Another idea is a Y-Combinator style incubator being hatched by former Valleyite Freeman Murray (above, right) in Bangalore. Murray ran something similar in Pune, and has relocated to the South where there’s generally more startup activity as kids watching Web 2.0 glamour from afar are quitting boring jobs with multi-nationals to start mostly Web and service companies.
Murray sees the slow growth of India’s Web market as a potential advantage, giving him plenty of time to handhold and mentor smart kids with a good idea but little else. And just $10,000 each can keep these companies running and experimenting for a while.
Where does Murray get the money? Some of it is his own savings, and some comes from those very same Indian Valley successes who want to seed companies in the motherland but need someone to be the feet on the street. A similar approach is being launched by Indus Khaitan, a former Symantec executive who moved back to India and joined Morpheus Venture Partners, which recently closed a new fund thanks also to Valley-based Indian wealth. He’s also based in Bangalore.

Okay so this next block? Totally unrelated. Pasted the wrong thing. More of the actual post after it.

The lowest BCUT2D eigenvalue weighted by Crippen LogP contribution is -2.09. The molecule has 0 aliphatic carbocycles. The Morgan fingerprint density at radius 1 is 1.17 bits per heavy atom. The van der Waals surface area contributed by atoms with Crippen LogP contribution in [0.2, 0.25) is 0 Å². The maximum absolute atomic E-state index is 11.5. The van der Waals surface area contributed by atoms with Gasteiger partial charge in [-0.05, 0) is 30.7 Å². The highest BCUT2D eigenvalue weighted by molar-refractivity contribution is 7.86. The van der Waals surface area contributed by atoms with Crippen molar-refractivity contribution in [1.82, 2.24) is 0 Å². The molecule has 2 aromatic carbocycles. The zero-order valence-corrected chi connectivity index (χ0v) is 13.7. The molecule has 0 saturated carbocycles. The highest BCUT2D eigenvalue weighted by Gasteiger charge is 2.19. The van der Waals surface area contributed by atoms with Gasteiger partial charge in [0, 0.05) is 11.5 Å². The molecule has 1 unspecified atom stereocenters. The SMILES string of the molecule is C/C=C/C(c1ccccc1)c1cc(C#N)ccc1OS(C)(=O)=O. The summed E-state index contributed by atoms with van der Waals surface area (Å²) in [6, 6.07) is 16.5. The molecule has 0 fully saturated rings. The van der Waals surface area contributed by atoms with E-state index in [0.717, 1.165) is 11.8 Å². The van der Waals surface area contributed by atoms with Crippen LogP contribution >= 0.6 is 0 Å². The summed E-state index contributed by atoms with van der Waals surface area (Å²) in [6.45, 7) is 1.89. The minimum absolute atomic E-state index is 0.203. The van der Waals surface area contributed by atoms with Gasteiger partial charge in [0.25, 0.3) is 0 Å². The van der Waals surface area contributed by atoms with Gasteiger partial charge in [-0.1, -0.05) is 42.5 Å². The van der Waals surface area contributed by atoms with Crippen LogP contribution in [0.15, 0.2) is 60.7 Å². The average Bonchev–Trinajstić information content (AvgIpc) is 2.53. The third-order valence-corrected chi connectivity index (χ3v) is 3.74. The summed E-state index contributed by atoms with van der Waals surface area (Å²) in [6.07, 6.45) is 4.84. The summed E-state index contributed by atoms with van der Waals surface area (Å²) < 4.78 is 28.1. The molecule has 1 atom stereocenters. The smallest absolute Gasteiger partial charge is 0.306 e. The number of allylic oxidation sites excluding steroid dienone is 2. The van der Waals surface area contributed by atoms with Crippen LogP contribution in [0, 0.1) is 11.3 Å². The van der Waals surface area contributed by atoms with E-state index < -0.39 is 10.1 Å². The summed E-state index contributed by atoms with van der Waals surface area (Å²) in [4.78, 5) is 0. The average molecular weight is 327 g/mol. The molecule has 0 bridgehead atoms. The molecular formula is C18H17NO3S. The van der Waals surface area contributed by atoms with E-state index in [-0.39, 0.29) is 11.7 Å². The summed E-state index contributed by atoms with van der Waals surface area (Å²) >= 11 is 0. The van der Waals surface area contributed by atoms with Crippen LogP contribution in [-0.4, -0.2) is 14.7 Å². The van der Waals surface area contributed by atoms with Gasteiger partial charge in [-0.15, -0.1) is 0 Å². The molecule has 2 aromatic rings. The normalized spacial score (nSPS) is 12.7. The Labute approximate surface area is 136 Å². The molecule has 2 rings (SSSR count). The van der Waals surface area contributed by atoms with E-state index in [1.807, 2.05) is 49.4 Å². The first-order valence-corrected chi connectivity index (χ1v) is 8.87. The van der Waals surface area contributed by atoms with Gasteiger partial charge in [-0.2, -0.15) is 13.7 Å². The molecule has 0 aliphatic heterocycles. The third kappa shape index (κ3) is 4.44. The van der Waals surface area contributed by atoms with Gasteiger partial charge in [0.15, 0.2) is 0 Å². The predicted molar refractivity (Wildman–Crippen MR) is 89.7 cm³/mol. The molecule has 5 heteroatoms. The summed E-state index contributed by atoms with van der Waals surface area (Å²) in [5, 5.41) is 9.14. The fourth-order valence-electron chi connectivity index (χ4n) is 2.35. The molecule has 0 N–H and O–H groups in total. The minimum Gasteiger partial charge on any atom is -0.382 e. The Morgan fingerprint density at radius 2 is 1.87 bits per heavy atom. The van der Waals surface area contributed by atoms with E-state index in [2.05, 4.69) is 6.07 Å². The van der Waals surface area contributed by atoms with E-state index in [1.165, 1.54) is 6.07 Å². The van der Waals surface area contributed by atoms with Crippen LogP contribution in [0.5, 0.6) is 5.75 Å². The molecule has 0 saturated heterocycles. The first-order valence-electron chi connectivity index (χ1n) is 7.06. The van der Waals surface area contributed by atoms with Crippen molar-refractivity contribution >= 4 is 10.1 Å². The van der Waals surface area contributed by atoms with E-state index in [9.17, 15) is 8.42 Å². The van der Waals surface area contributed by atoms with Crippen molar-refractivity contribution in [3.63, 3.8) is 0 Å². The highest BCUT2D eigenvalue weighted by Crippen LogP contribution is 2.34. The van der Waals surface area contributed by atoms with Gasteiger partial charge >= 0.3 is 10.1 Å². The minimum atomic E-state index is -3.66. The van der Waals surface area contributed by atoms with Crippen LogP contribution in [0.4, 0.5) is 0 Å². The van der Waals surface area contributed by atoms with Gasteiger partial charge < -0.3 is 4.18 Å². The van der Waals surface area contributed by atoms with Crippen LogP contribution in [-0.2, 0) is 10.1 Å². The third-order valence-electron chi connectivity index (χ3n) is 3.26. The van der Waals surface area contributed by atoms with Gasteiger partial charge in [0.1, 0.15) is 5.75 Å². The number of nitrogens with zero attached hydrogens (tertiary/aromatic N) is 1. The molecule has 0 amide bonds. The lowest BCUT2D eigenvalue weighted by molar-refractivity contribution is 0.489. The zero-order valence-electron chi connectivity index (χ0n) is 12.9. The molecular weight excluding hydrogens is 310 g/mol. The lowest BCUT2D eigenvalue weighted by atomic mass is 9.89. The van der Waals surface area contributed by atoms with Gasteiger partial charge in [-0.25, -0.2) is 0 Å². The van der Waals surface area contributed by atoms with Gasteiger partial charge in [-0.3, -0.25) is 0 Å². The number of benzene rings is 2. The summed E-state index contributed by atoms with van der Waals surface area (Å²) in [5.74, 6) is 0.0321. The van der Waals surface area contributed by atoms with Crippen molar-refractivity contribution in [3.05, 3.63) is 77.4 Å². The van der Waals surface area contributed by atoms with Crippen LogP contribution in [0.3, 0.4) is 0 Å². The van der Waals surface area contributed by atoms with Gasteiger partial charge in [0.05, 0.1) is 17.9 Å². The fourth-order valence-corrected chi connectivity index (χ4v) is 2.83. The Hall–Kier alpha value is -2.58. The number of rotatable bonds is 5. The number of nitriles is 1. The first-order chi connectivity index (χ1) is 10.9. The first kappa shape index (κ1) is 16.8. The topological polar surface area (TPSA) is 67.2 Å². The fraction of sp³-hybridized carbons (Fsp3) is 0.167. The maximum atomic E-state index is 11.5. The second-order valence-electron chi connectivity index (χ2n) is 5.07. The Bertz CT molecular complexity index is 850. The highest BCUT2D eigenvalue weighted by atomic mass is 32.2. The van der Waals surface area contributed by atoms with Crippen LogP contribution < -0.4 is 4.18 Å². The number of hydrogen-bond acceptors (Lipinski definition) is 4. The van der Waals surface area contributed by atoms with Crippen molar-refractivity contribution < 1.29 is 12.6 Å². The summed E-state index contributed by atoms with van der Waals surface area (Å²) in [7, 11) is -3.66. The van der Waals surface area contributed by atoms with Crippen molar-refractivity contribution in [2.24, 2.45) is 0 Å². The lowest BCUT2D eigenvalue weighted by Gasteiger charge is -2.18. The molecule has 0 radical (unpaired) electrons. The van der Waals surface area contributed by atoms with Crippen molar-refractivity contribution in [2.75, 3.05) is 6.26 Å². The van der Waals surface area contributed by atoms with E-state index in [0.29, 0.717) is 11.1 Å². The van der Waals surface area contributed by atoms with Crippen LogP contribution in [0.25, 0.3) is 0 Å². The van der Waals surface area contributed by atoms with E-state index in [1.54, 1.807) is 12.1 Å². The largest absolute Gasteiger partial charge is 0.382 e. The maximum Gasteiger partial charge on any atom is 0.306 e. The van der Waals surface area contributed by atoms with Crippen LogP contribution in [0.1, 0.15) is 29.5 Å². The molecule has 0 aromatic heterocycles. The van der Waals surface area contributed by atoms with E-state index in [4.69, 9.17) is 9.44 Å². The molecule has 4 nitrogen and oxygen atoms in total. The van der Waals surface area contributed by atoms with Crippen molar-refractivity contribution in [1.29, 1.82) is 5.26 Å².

Khaitan is one of those natural networkers with an easy smile and an ever-available credit card to buy group dinners. But Murray gets the laid-back, hippie points—he’s constructed a huge Burning-Man like complex in downtown Bangalore where he’ll put on community art and startup events. It’s wrapped in Chinese tarps with a multitude of metal stairs leading to different floors and levels inside. It’s got wifi (natch), and soon, a garden for a roof and solar panels to replace a power chord that’s now being piped in from the neighbors.
There’s something in India called Jugaad — it’s an innate creativity for problem solving that some worry the Zippo-lighter-flashing kids working for multinationals in Bangalore have lost. Murray may be a California native, but he has jugaad in spades.
But even if each effort is successful, they are still just tiny drops in the bucket—and India has a pretty large bucket. Vishal Gondal, founder of IndiaGames and a rare Web entrepreneur who’s made money in India, has had it with the partial solutions. He’s sick of attending startup events where three smart kids win the competition and the so-called “early stage VCs” judging it all say the companies are still too early stage for them to invest in. “Why are they even there?” he says of the VCs. At a recent competition Gondal stood up and personally committed $100,000 to the winner on the spot—giving his wife palpitations.